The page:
Friday, August 15, 2008

The Fall of Todd Bentley



The word is quickly spreading about the recent uproar in Lakeland, Florida, involving the controversial charismatic revival preacher/healer Todd Bentley. According to published reports, Bentley recently announced that he and his wife were separating, bringing his public ministry to a crashing halt.

At his "Desiring God" blog, John Piper has some prescient comments about this whole situation, as I would expect. But what are the charismatics saying about it?

In this blog column, Charisma Magazine editor Lee Grady shares his thoughts. Grady took a lot of heat a few months ago when he raised some questions about this "revival." Far from gloating, Grady is issuing a call for his fellow Pentecostals and charismatics to wise up.

I think "wising up" would be a good thing for ALL Christians to do in this day and age. Non-charismatics aren't immune from deception either.

11 comments:

crownring said...

Sadly, this does not surprise me at all, Sola. I have said for years that the Gift of the Spirit most needed and yet most neglected is the gift of discernment, which is sorely lacking throughout the American church.

As for Bentley and his wife, this is the first time I've heard of them. Even so, I believe Grady is showing Godly wisdom and compassion in asking for prayer for the couple and all those associated with Bentley's ministry.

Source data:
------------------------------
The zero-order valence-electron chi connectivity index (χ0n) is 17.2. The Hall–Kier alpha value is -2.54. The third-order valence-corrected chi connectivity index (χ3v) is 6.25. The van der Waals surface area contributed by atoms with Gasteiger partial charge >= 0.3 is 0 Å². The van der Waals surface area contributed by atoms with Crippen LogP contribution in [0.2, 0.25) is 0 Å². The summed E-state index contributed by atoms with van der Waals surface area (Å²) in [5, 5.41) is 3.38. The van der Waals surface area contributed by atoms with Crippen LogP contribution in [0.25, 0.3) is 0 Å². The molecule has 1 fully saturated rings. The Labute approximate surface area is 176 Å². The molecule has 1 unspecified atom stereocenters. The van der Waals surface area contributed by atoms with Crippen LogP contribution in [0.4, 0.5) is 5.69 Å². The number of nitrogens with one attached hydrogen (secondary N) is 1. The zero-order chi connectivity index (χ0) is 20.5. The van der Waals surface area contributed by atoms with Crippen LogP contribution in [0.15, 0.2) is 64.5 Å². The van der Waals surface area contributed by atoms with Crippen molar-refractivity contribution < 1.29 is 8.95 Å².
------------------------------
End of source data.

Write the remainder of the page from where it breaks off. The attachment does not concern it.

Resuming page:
Lorikate said...

I think for non-charismatics, the biggest deception (right now) is the feeling that we have a right to delight in Todd's failings. I don't agree with what he's done, but I don't sit around wishing harm on him either. But what I can see is the obvious evidence that this "outpouring" is not of God. (And not just because of Todd's separation.)I think the most we can do is pray that God will work a real miracle now, and restore Todd's marriage.

lee n. field said...

Todd Bentley's 15 minutes of fame are (mercifully) just about up.

Somebody, I think it was Chris Roseborogh, pointed out that, post Lakeland, we may have another "burned over district" with people inoculated against sound preaching of the gospel.

"I think "wising up" would be a good thing for ALL Christians to do in this day and age. Non-charismatics aren't immune from deception either. "

Indeed. I can't remember when the last time I heard anything terribly deep from the pulpit was.

Solameanie said...

Lorikate,

For the record, I take no pleasure in any of this. I think there is, however, a tendancy within some fringes of the charismatic movement to circle the wagons when one of their own gets in trouble rather than dealing directly with bad theology or moral failure. Can non-charismatics be guilty of the same? Sure they can.

I think there is a general low level of discernment in the church today.

crownring said...
This comment has been removed by the author.
crownring said...